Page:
Billie Eilish headlines The Pyramid, although without the secret Harry Styles guest appearance that had been rumoured to the point it was assumed certain. By all accounts (other than those of tedious Facebook commenting men), her show's a triumph nonetheless, and features a well-timed attack on the US Supreme Court's decision, which broke that morning, to overturn Roe vs. Wade and the federal right to abortion. Phoebe Bridgers also leads her crowd in a chant of 'fuck the Supreme Court' during her show on the John Peel stage.

Sleaford Mods

It might have gone a little under the radar due to the significance of Eilish, who at 20 is the youngest ever solo Pyramid headliner, but at the same time at West Holts, Little Simz is having a similarly significant moment. "I was really, really nervous about this one," she admits between songs, but it's evident as soon as she steps onstage that this is exactly where she belongs. "I've been doing this for a very long time, and when they tell me, 'You're reaching too far', that I couldn't get where I wanted to get to in this life, you know what I said?" she asks the crowd, before launching into a storming rendition of 'Fear No Man' as a magnificent and mighty riposte. It's a set that contains multitudes, the energy peaking when she leans into her powerhouse flow, and levelling out beautifully when she pulls back into introspection.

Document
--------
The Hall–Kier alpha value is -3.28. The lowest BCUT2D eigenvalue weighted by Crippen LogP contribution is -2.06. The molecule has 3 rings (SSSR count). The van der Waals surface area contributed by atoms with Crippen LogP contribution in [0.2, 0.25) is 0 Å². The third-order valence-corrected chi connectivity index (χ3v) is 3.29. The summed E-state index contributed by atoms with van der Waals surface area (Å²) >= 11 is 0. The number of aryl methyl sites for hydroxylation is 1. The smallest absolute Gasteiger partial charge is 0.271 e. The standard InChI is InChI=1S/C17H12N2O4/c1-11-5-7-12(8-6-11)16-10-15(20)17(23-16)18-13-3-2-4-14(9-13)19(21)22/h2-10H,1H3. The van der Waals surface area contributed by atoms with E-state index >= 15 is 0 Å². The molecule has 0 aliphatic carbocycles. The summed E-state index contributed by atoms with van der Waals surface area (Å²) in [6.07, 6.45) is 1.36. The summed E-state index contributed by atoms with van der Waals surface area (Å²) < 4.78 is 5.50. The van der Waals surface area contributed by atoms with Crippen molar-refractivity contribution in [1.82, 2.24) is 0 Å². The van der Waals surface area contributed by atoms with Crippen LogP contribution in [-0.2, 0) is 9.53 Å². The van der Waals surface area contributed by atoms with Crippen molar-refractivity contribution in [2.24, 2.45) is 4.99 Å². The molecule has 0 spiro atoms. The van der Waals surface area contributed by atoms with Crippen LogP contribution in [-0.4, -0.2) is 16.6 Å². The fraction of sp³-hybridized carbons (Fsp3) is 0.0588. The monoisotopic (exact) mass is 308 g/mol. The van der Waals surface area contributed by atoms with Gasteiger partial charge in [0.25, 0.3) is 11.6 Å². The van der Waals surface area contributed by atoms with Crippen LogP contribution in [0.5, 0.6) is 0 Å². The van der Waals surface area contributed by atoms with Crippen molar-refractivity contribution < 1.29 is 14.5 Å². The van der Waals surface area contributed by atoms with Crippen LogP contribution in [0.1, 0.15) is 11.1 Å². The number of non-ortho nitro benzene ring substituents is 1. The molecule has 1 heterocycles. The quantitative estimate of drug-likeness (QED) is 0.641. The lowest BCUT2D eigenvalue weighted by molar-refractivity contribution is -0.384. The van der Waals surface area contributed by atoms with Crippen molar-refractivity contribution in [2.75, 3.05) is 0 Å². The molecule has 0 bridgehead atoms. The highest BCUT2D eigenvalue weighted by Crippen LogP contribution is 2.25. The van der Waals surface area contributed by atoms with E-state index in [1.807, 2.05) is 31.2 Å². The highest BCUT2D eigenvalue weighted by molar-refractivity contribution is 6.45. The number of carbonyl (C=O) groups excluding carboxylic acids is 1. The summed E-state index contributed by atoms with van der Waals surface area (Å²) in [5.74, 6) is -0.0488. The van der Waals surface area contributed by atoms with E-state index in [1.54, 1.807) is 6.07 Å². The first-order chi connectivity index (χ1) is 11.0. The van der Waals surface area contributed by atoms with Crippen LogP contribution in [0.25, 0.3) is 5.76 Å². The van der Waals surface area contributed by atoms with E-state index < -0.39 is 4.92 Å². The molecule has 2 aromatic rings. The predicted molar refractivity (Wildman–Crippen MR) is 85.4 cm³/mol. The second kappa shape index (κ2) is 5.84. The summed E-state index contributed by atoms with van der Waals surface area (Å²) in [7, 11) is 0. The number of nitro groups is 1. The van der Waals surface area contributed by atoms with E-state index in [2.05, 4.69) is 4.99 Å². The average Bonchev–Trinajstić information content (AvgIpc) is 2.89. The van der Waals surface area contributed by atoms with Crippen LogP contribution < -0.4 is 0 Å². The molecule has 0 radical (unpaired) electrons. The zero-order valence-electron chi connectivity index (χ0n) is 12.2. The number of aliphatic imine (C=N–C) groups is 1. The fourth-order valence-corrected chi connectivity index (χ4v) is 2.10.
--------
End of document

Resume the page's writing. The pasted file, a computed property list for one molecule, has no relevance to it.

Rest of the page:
From there, it's onto the Shangri-La area until the early hours, where Grove's unbelievably intense, constantly flipping set of rap, noise, UK garage and 2-step is the perfect soundtrack to growing late night pandemonium at the Gas Tower. Fittingly, the Friday closes on similar lines as Zelensky opened it, with Ukrainian band Kalush Orchestra playing their first-ever British show at the Truth Stage into the early hours of the morning. By playing their Eurovision winning song 'Stefania' early in their set, they cleverly sidestep the pressure, and allow the crowd to enjoy their music on its own terms – thankfully, their mix of quick staccato rap and traditional Ukrainian instrumentation is excellent. Aside from the occasional brief shower, the weather's held up too.